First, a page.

BULLYING RESOURCE CENTER
One out of every five (20.2%) students report being bullied at school. Bullied students reported that bullying occurred in the following places: the hallway or stairwell at school (43%), inside the classroom (42%), in the cafeteria (27%), outside on school grounds (22%), online or by text (15%), in the bathroom or locker room (12%), and on the school bus (8%).
Students who experience bullying are at increased risk for depression, anxiety, sleep difficulties, lower academic achievement, and dropping out of school. Bullied students indicate that bullying has a negative effect on how they feel about themselves (27%), their relationships with friends and family (19%), their school work (19%), and physical health (14%). Students who are both targets of bullying and engage in bullying behavior are at greater risk for both mental health and behavior problems than students who only bully or are only bullied.
Bullying General Info
Nearly every state has introduced or enacted bullying legislation that mandates school districts to intervene or prevent persistent, pervasive, and/or severe acts of bullying action. Three training courses provide clear methods and procedures to meet those legal requirements and practical tools that participants implement to prevent and neutralize the effects of bullying. The interaction of human dynamics and defined legal requirements are combined to provide the resolution of day-to-day issues and policy requirements that will create a safe and productive environment. Onsite, Online, or Video material is delivered with quality, interactivity, and in-depth coverage.
Get more in-depth information here.
What is Bullying?
Definitions commonly include the concept of willful repeated acts intended to harm a victim. Bullying is not merely horseplay or teasing. The intent is to harm. Such intent is often the social norm, for example, “jocks” picking on “nerds” or cliques targeting a student for ridicule, isolation, and exclusion. Usually, power is distributed unequally between the victim and the perpetrator(s). A survey by the U.S. Centers for Disease Control and Prevention showed that 10,000 children stayed home from school at least once a month because they feared bullies. Half the children surveyed said they were bullied once a week.
Through The Victim’s Lens
In defining bullying, the focus should be on the impact the behavior is having on the target. This direction has been well developed in illegal harassment law and successfully narrows the field of harassment so that it does not include every type of incivility.
Better policy language will include the McGrath 5-point Criteria, which I have assembled based on the case and statutory law. Focusing on the actions taken, determines those actions are:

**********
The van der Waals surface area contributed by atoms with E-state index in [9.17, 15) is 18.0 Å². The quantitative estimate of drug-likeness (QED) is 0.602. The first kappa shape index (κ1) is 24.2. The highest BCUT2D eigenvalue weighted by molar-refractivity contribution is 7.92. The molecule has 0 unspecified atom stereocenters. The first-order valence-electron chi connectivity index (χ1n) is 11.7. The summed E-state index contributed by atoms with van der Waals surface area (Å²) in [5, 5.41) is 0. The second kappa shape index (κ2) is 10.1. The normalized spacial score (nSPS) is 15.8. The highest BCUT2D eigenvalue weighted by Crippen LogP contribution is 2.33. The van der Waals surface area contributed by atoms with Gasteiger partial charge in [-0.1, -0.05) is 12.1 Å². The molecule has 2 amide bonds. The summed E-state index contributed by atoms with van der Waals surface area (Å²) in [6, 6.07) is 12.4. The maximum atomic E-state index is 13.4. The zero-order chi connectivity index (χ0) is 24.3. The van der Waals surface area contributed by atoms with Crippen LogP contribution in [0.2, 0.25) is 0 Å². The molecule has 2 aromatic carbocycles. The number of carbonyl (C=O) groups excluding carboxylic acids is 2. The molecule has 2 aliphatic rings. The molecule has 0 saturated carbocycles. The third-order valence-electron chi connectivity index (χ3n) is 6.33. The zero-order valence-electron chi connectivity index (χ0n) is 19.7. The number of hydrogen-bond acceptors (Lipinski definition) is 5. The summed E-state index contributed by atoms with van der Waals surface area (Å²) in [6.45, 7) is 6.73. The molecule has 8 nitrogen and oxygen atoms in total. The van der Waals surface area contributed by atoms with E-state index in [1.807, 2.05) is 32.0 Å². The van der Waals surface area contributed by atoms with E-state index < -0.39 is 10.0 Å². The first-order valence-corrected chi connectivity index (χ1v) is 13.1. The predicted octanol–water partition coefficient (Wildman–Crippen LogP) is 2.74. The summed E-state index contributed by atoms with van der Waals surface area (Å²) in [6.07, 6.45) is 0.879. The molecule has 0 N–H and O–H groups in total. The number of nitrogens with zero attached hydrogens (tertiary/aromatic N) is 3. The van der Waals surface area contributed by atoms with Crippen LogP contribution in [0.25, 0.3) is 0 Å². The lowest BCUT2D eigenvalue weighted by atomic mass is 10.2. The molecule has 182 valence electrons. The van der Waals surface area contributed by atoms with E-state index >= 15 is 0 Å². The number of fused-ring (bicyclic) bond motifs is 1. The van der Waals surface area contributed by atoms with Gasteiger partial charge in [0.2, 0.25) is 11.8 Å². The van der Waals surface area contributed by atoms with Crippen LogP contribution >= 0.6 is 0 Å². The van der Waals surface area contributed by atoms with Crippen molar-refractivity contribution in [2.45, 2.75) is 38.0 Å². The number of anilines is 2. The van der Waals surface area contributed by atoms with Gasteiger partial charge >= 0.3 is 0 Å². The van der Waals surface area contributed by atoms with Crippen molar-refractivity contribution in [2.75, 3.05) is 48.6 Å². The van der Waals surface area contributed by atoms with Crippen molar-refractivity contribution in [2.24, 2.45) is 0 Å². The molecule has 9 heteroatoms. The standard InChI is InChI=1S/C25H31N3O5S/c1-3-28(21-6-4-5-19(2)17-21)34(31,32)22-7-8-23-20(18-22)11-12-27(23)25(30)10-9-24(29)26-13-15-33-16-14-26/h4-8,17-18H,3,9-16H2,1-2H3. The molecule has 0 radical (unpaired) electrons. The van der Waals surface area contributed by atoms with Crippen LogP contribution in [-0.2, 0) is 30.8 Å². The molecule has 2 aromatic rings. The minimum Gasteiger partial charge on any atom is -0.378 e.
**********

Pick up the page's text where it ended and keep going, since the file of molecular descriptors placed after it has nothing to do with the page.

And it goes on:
Not accidental and are the cause of harm
Severe, persistent, or pervasive; and
Have resulted in unreasonable interference with the opportunity to receive an education.
That interference is unreasonable as determined by the subjective reaction of the victim as well as by the reaction of a “reasonable person similarly situated” to the victim.
Notice that none of the legal criteria deal with what the bully’s intent may have been. It all focuses on the target and the impact on him or her.
“hey, dork!”By Gayle Forman, Whoever said names can't hurt you obviously didn't know how it feels to be on the wrong side of a mean clique. For those of you who are hassled, harangued, harassed, or just plain left out at school, here are some ways to deal with and heal. more…
Bullying: A Safety Issue
We define bullying as repeated and systematic abuse and harassment of another. Bullying and ridiculing conduct includes name-calling, mimicking, indifference and exclusion, invasions of personal space, inappropriate touching, physical violence (hitting, kicking, pushing, shoving), gender and sex-based bullying, and extortion.
What distinguishes bullying from horseplay is the intent to harm Usually, power is distributed unequally between the victim and the perpetrator(s). A survey by the U.S. Centers for Disease Control and Prevention showed that 10,000 children stayed home from school at least once a month because they feared bullies. Half the children surveyed said they were bullied once a week.
Bullying: A Legal Issue
Liability for bullying is becoming an increasingly worrisome issue for school districts across the United States. Parents are holding school districts civilly responsible for investigating and intervening in incidents of bullying. And the courts are backing them up, holding both school districts and individual employees liable for failing to stop the bullying through education, intervention, and investigation. Bullying which takes the form of assault or battery is prohibited by state criminal law. Schools must have a policy that outlines detecting and investigating incidents, rumors, and complaints and remedying each situation. Educators and staff must be trained to identify the warning signs that bullying is taking place. Site administrators, counselors, and others who receive complaints from students, parents, and staff must know exactly how to proceed if the district is to protect students from harm and protect itself from liability.
Important to Know
The US Department of Education and Office of Civil Rights have alerted schools that:
Student misconduct that falls under an anti-bullying policy also may trigger responsibilities under one or more of the anti-discrimination statutes enforced by OCR.
A school must take immediate and appropriate action to investigate or otherwise determine what occurred.
Governmental regulations and school policies tell you what to do. McGrath programs support educators to tell you specifically how to comply with the requirements of regulatory and board policies.